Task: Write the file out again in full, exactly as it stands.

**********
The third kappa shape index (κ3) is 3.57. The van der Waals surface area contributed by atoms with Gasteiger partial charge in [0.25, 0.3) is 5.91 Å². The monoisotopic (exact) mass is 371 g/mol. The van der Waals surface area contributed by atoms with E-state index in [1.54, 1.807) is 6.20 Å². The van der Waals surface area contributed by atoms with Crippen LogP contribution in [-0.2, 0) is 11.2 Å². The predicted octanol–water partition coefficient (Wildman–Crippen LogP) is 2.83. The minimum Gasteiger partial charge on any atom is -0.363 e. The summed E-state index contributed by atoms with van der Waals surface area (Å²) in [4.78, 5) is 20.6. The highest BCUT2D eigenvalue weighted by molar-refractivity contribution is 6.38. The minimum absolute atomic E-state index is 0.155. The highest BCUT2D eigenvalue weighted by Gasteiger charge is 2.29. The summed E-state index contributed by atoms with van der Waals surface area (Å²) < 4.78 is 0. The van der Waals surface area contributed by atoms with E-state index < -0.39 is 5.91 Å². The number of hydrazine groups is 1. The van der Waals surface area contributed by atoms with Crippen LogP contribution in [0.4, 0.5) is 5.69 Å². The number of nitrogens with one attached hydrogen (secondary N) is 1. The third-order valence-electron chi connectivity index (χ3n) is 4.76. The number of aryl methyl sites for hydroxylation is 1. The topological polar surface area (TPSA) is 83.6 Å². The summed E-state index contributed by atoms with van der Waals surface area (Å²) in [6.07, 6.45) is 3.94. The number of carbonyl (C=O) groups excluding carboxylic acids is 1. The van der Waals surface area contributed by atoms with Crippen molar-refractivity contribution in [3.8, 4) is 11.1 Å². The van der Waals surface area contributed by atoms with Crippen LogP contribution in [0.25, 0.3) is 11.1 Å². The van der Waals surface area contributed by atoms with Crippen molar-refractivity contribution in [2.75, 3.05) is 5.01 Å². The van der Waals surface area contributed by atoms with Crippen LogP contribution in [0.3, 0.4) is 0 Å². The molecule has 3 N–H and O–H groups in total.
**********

The third kappa shape index (κ3) is 3.57. The van der Waals surface area contributed by atoms with Gasteiger partial charge in [0.25, 0.3) is 5.91 Å². The monoisotopic (exact) mass is 371 g/mol. The van der Waals surface area contributed by atoms with E-state index in [1.54, 1.807) is 6.20 Å². The van der Waals surface area contributed by atoms with Crippen LogP contribution in [-0.2, 0) is 11.2 Å². The predicted octanol–water partition coefficient (Wildman–Crippen LogP) is 2.83. The minimum Gasteiger partial charge on any atom is -0.363 e. The summed E-state index contributed by atoms with van der Waals surface area (Å²) in [4.78, 5) is 20.6. The highest BCUT2D eigenvalue weighted by molar-refractivity contribution is 6.38. The minimum absolute atomic E-state index is 0.155. The highest BCUT2D eigenvalue weighted by Gasteiger charge is 2.29. The summed E-state index contributed by atoms with van der Waals surface area (Å²) < 4.78 is 0. The van der Waals surface area contributed by atoms with E-state index < -0.39 is 5.91 Å². The number of hydrazine groups is 1. The van der Waals surface area contributed by atoms with Crippen LogP contribution in [0.4, 0.5) is 5.69 Å². The number of nitrogens with one attached hydrogen (secondary N) is 1. The third-order valence-electron chi connectivity index (χ3n) is 4.76. The number of aryl methyl sites for hydroxylation is 1. The topological polar surface area (TPSA) is 83.6 Å². The summed E-state index contributed by atoms with van der Waals surface area (Å²) in [6.07, 6.45) is 3.94. The number of carbonyl (C=O) groups excluding carboxylic acids is 1. The van der Waals surface area contributed by atoms with Crippen molar-refractivity contribution in [3.8, 4) is 11.1 Å². The van der Waals surface area contributed by atoms with Crippen LogP contribution in [0.25, 0.3) is 11.1 Å². The van der Waals surface area contributed by atoms with Crippen molar-refractivity contribution in [2.75, 3.05) is 5.01 Å². The van der Waals surface area contributed by atoms with Crippen LogP contribution in [0.3, 0.4) is 0 Å². The molecule has 3 N–H and O–H groups in total.